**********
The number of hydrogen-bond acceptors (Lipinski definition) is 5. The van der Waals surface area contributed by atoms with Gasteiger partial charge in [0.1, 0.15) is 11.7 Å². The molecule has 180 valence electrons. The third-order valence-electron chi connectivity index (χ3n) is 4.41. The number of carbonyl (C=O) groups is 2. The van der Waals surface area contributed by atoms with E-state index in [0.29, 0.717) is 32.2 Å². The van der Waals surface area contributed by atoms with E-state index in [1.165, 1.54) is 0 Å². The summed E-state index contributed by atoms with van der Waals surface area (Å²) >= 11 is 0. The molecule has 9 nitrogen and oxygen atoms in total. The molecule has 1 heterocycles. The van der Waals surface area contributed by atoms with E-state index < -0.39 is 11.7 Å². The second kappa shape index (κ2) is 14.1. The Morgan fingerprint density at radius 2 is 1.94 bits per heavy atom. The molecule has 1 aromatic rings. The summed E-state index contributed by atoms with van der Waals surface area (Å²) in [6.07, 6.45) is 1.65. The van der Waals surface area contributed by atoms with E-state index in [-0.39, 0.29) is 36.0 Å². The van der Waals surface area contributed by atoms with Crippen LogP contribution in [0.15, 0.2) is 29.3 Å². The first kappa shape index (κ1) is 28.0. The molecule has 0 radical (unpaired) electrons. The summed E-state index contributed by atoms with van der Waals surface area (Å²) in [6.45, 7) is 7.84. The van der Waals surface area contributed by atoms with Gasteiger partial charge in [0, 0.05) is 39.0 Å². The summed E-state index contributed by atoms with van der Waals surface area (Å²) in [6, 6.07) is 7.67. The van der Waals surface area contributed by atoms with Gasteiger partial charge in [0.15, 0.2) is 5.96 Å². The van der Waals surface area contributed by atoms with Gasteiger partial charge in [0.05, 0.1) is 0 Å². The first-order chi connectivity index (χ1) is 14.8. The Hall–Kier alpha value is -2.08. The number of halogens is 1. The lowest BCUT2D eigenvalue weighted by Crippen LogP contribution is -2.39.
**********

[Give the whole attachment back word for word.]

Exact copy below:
The number of hydrogen-bond acceptors (Lipinski definition) is 5. The van der Waals surface area contributed by atoms with Gasteiger partial charge in [0.1, 0.15) is 11.7 Å². The molecule has 180 valence electrons. The third-order valence-electron chi connectivity index (χ3n) is 4.41. The number of carbonyl (C=O) groups is 2. The van der Waals surface area contributed by atoms with E-state index in [0.29, 0.717) is 32.2 Å². The van der Waals surface area contributed by atoms with E-state index in [1.165, 1.54) is 0 Å². The summed E-state index contributed by atoms with van der Waals surface area (Å²) >= 11 is 0. The molecule has 9 nitrogen and oxygen atoms in total. The molecule has 1 heterocycles. The van der Waals surface area contributed by atoms with E-state index < -0.39 is 11.7 Å². The second kappa shape index (κ2) is 14.1. The Morgan fingerprint density at radius 2 is 1.94 bits per heavy atom. The molecule has 1 aromatic rings. The summed E-state index contributed by atoms with van der Waals surface area (Å²) in [6.07, 6.45) is 1.65. The van der Waals surface area contributed by atoms with E-state index in [-0.39, 0.29) is 36.0 Å². The van der Waals surface area contributed by atoms with Crippen LogP contribution in [0.15, 0.2) is 29.3 Å². The first kappa shape index (κ1) is 28.0. The molecule has 0 radical (unpaired) electrons. The summed E-state index contributed by atoms with van der Waals surface area (Å²) in [6.45, 7) is 7.84. The van der Waals surface area contributed by atoms with Gasteiger partial charge in [0, 0.05) is 39.0 Å². The summed E-state index contributed by atoms with van der Waals surface area (Å²) in [6, 6.07) is 7.67. The van der Waals surface area contributed by atoms with Gasteiger partial charge in [0.15, 0.2) is 5.96 Å². The van der Waals surface area contributed by atoms with Gasteiger partial charge in [0.05, 0.1) is 0 Å². The first-order chi connectivity index (χ1) is 14.8. The Hall–Kier alpha value is -2.08. The number of halogens is 1. The lowest BCUT2D eigenvalue weighted by Crippen LogP contribution is -2.39.